Infinispan 5.0 is Final
PLUS, Gaelyk Groovy toolkit reaches 1.0, and BackType is acquired by Twitter.
Infinispan 5.0 is Final
Following eight Release Candidates, Infinispan 5.0 is final! Infinispan is a platform for distributed data grids in Java, that exposes a JSR-107 (JCACHE) compatible Cache interface, and is also backed by a peer-to-peer network architecture. New in this release, is XA recovery in TransactionXaAdapter, Virtual Nodes for Hotrod Client Server, and smart L1 cache invalidation. Infinispan 5.0 is compliant with JBoss AS logging requirements, and the configuration has been simplified with fluent API. More information on the changes, is available at the Release Notes.
Work on Infinispan 5.1 is already underway, and this release will include improved locking and JTA interactions, distributed querying, and overhauled rehashing and state transfer.
Last Feature Release of Qi4j 1.x Branch
Version 1.4 of the Qi4j framework, has been released. Version 1.4 brings together previously un-released features in the 1.x development branch of Qi4j, which includes the ability to map associations by name, rather than just as a list. This is the last feature release of the 1.x branch. Following this release, the Qi4j team will focus on the 2.0 release.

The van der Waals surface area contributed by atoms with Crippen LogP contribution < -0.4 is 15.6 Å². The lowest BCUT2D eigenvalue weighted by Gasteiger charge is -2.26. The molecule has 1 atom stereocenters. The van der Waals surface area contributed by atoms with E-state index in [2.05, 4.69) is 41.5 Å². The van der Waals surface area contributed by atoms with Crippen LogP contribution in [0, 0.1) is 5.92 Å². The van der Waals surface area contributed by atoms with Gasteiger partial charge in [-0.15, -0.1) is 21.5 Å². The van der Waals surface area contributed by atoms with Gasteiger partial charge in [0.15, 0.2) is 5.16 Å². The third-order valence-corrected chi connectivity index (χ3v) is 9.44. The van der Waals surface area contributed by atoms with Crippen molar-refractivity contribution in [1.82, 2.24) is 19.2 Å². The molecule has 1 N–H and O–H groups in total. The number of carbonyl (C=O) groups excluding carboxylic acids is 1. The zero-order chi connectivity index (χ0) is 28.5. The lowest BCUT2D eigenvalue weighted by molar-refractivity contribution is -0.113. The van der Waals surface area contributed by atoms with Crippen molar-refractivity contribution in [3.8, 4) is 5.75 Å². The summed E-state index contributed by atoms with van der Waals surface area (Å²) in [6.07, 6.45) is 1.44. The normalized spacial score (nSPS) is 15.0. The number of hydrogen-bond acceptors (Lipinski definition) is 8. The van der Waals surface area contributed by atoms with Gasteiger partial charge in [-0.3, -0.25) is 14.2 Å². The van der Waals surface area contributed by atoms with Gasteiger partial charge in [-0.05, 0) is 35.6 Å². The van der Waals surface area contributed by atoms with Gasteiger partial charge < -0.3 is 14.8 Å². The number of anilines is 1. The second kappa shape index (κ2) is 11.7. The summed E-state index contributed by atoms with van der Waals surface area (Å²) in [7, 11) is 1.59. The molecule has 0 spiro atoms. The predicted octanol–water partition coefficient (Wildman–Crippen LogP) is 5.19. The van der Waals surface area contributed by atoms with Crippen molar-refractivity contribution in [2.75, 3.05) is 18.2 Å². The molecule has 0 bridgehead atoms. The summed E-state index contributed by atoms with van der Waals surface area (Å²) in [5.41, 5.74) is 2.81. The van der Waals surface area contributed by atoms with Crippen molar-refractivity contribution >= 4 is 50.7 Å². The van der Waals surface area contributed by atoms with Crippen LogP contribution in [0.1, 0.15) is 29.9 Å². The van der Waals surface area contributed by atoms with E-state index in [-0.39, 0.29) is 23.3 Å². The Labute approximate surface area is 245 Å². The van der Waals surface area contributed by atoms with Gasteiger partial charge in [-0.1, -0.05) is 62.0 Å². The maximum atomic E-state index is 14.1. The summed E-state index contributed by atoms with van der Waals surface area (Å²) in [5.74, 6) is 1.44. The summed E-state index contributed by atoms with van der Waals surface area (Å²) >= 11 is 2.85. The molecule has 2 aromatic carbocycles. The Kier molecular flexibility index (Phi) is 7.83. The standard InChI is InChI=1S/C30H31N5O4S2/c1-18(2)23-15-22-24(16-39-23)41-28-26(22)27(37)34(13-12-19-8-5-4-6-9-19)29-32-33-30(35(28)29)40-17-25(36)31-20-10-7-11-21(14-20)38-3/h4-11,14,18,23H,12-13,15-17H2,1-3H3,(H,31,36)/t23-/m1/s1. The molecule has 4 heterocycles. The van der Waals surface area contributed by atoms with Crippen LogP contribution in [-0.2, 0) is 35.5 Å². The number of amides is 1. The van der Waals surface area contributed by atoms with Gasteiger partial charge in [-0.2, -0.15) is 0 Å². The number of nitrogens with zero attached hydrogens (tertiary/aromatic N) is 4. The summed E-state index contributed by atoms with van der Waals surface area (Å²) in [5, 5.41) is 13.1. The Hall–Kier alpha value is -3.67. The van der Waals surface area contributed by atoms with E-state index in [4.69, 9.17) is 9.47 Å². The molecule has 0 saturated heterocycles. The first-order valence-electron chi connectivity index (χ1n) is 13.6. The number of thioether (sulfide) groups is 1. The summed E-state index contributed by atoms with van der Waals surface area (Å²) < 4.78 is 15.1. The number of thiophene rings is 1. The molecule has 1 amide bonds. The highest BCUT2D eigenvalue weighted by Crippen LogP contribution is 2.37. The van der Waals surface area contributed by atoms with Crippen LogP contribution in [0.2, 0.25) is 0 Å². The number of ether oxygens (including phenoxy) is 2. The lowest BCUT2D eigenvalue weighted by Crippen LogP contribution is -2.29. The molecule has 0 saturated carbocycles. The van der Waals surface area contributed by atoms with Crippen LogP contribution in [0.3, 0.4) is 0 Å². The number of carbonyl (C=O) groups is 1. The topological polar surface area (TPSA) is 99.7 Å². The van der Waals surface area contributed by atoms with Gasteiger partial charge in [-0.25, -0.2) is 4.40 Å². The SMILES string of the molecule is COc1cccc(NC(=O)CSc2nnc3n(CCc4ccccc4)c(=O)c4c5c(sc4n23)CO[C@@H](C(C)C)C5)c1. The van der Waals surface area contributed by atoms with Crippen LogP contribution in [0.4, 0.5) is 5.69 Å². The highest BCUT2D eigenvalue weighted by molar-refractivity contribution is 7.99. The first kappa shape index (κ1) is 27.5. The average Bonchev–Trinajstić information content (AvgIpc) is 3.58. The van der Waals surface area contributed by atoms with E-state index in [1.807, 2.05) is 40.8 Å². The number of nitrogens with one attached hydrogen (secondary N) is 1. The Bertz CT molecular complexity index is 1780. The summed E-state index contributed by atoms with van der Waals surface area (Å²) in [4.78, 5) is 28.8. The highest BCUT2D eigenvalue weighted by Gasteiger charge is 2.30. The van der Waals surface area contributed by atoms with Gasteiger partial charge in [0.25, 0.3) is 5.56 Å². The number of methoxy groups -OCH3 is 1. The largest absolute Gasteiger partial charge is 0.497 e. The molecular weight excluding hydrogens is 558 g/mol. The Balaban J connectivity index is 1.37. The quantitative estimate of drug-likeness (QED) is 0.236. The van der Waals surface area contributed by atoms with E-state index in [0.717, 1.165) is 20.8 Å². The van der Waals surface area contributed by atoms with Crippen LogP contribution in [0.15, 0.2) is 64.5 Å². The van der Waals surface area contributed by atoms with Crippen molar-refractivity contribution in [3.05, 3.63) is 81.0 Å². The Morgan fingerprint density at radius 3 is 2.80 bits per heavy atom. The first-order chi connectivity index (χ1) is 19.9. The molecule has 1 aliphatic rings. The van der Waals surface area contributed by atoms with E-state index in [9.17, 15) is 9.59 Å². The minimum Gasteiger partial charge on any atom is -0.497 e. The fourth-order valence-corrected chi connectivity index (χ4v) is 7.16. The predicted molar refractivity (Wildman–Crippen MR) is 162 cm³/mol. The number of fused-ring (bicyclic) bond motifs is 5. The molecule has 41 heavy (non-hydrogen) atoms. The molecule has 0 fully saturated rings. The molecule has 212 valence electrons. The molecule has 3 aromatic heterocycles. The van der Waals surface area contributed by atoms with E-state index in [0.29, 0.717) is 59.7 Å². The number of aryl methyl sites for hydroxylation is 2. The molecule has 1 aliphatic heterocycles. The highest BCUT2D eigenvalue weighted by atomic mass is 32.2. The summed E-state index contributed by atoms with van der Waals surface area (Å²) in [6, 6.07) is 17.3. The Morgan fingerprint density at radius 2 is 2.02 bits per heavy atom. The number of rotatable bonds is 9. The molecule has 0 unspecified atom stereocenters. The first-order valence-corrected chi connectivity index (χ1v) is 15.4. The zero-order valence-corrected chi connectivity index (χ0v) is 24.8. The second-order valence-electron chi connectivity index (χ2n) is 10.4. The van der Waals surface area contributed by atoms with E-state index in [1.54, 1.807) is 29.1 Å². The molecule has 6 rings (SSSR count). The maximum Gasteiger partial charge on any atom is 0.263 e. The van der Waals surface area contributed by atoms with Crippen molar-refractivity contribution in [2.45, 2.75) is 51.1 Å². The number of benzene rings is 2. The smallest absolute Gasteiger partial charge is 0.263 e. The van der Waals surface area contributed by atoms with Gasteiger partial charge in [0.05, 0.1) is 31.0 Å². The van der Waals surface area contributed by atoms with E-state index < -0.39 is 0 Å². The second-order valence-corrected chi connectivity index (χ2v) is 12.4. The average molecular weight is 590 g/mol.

Gaelyk Groovy Toolkit Reaches 1.0
The Groovy toolkit for Google App Engine, Gaelyk, has reached version 1.0. This release adds a Query DSL, and a DSLD file for Eclipse, to help with code-completion and navigation. Lists can now be converted to keys, and two encoded string and key conversion utilities have been added. Google App Engine SDK has been updated to 1.5.2, and Groovy has been updated to version 1.8.1.
BackType Acquired by Twitter: Storm Release Still Going Ahead
The BackType social analytics company has been acquired by Twitter. According to a post on the BackType blog, the BackType team and technology will be integrated into Twitter’s platform team, where they will work on developing tools for Twitter’s publisher partners.
BackType’s BackTweets product will now be offered to current users for free, and the API will be discontinued. Meanwhile, the BackType team have confirmed that the Storm stream processing system will still be released, on September 19th. Storm has previously been referred to as “the Hadoop of realtime: it does for realtime processing what Hadoop does for batch processing.” Storm runs on the JVM and is written in Clojure, but also supports Ruby and Python, and uses ZeroMQ for the underlying message passing.